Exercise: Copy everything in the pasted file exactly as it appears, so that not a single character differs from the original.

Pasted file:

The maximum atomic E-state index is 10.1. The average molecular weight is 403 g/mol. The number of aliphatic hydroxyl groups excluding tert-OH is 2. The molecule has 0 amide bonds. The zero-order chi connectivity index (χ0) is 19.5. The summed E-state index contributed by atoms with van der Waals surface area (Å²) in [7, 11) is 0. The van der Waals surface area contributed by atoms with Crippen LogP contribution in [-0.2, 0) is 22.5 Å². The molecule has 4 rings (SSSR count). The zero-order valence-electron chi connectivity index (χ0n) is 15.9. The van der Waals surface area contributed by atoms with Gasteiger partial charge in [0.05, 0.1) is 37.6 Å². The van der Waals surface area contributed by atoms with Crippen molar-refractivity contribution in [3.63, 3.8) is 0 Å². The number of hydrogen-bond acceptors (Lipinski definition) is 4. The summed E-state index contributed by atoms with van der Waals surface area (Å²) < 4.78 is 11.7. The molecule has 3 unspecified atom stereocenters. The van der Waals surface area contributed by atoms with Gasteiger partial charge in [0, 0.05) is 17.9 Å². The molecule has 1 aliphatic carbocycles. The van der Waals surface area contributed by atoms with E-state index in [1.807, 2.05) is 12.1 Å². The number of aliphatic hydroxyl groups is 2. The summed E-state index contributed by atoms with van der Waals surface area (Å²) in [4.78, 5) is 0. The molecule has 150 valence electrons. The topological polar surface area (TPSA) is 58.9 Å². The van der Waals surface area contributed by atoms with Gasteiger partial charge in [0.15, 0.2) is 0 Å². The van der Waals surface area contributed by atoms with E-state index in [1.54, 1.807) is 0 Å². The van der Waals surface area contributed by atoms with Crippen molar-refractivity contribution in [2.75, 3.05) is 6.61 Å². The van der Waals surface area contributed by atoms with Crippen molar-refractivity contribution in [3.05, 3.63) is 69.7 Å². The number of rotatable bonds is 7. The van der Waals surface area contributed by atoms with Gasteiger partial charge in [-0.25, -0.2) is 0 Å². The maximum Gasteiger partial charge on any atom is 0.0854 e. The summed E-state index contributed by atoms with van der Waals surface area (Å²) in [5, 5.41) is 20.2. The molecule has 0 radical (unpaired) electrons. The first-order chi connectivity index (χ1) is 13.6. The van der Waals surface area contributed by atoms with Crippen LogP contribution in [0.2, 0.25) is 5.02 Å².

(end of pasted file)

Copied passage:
The maximum atomic E-state index is 10.1. The average molecular weight is 403 g/mol. The number of aliphatic hydroxyl groups excluding tert-OH is 2. The molecule has 0 amide bonds. The zero-order chi connectivity index (χ0) is 19.5. The summed E-state index contributed by atoms with van der Waals surface area (Å²) in [7, 11) is 0. The van der Waals surface area contributed by atoms with Crippen LogP contribution in [-0.2, 0) is 22.5 Å². The molecule has 4 rings (SSSR count). The zero-order valence-electron chi connectivity index (χ0n) is 15.9. The van der Waals surface area contributed by atoms with Gasteiger partial charge in [0.05, 0.1) is 37.6 Å². The van der Waals surface area contributed by atoms with Crippen molar-refractivity contribution in [3.63, 3.8) is 0 Å². The number of hydrogen-bond acceptors (Lipinski definition) is 4. The summed E-state index contributed by atoms with van der Waals surface area (Å²) < 4.78 is 11.7. The molecule has 3 unspecified atom stereocenters. The van der Waals surface area contributed by atoms with Gasteiger partial charge in [0, 0.05) is 17.9 Å². The molecule has 1 aliphatic carbocycles. The van der Waals surface area contributed by atoms with E-state index in [1.807, 2.05) is 12.1 Å². The number of aliphatic hydroxyl groups is 2. The summed E-state index contributed by atoms with van der Waals surface area (Å²) in [4.78, 5) is 0. The molecule has 150 valence electrons. The topological polar surface area (TPSA) is 58.9 Å². The van der Waals surface area contributed by atoms with Gasteiger partial charge in [0.15, 0.2) is 0 Å². The van der Waals surface area contributed by atoms with E-state index in [1.54, 1.807) is 0 Å². The van der Waals surface area contributed by atoms with Crippen molar-refractivity contribution in [2.75, 3.05) is 6.61 Å². The van der Waals surface area contributed by atoms with Crippen molar-refractivity contribution in [3.05, 3.63) is 69.7 Å². The number of rotatable bonds is 7. The van der Waals surface area contributed by atoms with Gasteiger partial charge in [-0.25, -0.2) is 0 Å². The maximum Gasteiger partial charge on any atom is 0.0854 e. The summed E-state index contributed by atoms with van der Waals surface area (Å²) in [5, 5.41) is 20.2. The molecule has 0 radical (unpaired) electrons. The first-order chi connectivity index (χ1) is 13.6. The van der Waals surface area contributed by atoms with Crippen LogP contribution in [0.2, 0.25) is 5.02 Å².